About equality

Freedom and communal resposibility

By freedom, as I use the term, I understand the advantage that every citizen ought to possess through a country’s laws and regulations in order to promote his own happiness, as long as he in no way offends against that of his fellow-citizens or society as a whole.

We are all human beings, all tainted by evil desires; all of us therefore need each other’s help and all of us careful supervision. As long as we stand outside society, each one of us deals with his own affairs as he wishes but then also has to face the consequences alone, without protection from anyone, and that freedom is natural. But as soon as we seek the protection of a society, its best interests are also our fundamental law.

We have all voluntarily sworn loyalty to the Swedish Crown, a Crown that is all the dearer to us as it rests on pillars of freedom. No one should therefore lord it over another, no one be another’s slave: all possess the same right, all the same advantage. When that is the case, a citizen possesses everything that he can reasonably wish for or can ever obtain in a well-ordered society; nor will there then be any reason for him to emigrate, but a hundred that will keep him here.

Answer to the Question Prescribed by the Royal Academy of Sciences: What May Be the Cause of So Many People Annually Emigrating from This Country? And by What Measures May It Best Be Prevented? (1765) ,§ 25, p. 71–72. Translated by Peter C. Hogg.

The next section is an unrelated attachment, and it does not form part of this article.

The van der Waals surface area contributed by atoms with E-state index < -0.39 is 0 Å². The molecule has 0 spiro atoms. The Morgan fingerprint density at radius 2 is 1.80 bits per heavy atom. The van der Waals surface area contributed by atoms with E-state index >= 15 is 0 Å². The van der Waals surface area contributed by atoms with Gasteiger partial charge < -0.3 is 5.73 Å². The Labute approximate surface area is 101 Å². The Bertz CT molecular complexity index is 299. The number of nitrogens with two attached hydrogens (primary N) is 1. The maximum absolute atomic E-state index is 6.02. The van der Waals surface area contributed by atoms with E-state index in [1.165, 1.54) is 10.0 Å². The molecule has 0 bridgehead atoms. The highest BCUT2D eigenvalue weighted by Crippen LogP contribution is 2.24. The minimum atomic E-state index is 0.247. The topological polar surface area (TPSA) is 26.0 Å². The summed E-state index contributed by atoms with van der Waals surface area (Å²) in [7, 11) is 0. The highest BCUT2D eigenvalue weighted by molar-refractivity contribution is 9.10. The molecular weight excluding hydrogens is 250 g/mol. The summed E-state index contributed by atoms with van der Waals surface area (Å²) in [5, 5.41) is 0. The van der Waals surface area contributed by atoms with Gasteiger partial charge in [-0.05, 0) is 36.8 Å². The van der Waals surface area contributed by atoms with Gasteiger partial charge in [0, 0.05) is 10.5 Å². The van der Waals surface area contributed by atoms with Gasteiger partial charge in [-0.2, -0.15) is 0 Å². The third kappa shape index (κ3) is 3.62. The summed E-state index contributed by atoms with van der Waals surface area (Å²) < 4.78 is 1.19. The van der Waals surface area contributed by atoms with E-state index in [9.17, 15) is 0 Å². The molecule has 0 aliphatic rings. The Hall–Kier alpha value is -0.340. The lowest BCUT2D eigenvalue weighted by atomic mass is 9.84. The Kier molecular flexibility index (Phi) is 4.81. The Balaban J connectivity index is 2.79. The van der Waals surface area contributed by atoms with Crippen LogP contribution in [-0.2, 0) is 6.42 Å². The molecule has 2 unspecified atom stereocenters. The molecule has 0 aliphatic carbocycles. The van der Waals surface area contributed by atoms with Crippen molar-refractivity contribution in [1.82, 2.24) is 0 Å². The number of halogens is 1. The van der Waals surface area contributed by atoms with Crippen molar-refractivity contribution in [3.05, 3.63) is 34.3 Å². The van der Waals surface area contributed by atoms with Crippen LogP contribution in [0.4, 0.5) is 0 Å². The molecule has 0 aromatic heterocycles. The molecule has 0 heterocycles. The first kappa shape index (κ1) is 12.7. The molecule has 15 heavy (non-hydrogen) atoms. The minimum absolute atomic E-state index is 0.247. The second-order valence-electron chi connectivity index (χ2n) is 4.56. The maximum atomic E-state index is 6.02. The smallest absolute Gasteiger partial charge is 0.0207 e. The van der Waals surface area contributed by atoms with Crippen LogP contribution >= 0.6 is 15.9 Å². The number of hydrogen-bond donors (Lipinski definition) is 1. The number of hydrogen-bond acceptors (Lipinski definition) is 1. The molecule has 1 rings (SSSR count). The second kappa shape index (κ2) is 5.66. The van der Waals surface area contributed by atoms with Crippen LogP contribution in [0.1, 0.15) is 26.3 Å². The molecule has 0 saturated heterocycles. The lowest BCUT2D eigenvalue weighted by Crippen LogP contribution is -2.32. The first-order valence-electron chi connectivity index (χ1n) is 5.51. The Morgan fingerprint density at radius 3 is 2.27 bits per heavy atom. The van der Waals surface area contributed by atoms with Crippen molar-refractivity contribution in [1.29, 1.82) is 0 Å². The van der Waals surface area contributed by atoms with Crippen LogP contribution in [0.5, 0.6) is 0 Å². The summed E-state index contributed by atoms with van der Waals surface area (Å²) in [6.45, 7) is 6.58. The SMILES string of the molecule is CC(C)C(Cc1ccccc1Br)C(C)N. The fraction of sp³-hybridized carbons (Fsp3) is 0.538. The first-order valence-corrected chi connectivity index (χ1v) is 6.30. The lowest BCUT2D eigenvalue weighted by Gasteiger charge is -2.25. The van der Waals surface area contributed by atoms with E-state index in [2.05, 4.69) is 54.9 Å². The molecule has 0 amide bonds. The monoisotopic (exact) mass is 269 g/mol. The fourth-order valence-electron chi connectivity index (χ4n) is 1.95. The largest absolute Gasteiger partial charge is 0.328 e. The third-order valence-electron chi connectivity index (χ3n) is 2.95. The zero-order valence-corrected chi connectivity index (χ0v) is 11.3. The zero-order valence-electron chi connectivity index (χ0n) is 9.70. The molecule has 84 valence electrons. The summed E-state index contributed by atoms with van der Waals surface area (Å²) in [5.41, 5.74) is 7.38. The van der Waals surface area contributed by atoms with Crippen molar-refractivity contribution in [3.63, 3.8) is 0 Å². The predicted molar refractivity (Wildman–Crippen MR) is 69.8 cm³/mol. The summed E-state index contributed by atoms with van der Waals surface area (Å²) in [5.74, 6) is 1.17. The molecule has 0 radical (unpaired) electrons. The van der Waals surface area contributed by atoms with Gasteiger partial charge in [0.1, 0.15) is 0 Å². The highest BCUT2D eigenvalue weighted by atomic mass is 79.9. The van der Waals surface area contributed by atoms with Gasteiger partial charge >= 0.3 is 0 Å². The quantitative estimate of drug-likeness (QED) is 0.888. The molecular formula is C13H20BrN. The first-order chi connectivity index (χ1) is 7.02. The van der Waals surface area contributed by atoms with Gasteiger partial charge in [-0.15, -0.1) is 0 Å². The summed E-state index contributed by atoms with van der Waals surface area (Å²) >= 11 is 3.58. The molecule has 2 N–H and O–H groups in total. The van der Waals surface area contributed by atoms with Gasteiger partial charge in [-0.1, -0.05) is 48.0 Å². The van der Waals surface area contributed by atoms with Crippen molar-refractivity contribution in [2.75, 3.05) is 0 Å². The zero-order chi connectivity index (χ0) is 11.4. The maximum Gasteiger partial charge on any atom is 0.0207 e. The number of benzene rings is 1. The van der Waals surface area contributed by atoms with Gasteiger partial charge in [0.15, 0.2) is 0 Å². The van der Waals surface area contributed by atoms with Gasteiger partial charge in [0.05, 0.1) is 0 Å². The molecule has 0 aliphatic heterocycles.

Happiness grows from equality

The liberty of a fortunate country in no way consists in the possession by one citizen or another of any special privileges, while others labour under some form of servitude; but when the lowliest subject in a society is able, under a good government, to pursue his own as well as the public good as freely as the most distinguished one, only then should it be termed liberty. And as such a common liberty of the citizens is the chief aim of our hallowed fundamental laws, everything that offends against it should be regarded as an infringement of the constitution itself.

Three politico-economic questions: The third question (1761–1762), s. 502. Translated by Peter C. Hogg.


The more opportunities there are in a society for some to live on the toil of others and the less others are allowed to enjoy the fruits of their labour, the more will industriousness be destroyed; the former become overweening and the latter desperate, while both become neglectful.

The National Gain (1765), § 20, p. 20.  Translated by Peter C. Hogg.

Economic equality

One can see from this how it is possible for the greatest national profit in trade and commerce, if it is concentrated in a few hands, to be far more harmful to the country than if it loses an entire province as a result of war. As desirable as it is for a nation to preserve its liberty, so too must it pay equal attention to the wealth that accumulates in certain places. The community at large may have no right to the property of private individuals when it has been legally acquired, but on the other hand it also contributes to the ruin of the country if it does not promptly open those dams that have gathered wealth together in a few places and impoverished the rest.

The Source of Our Country’s Weakness (1765), p. 4. Translated by Peter C. Hogg.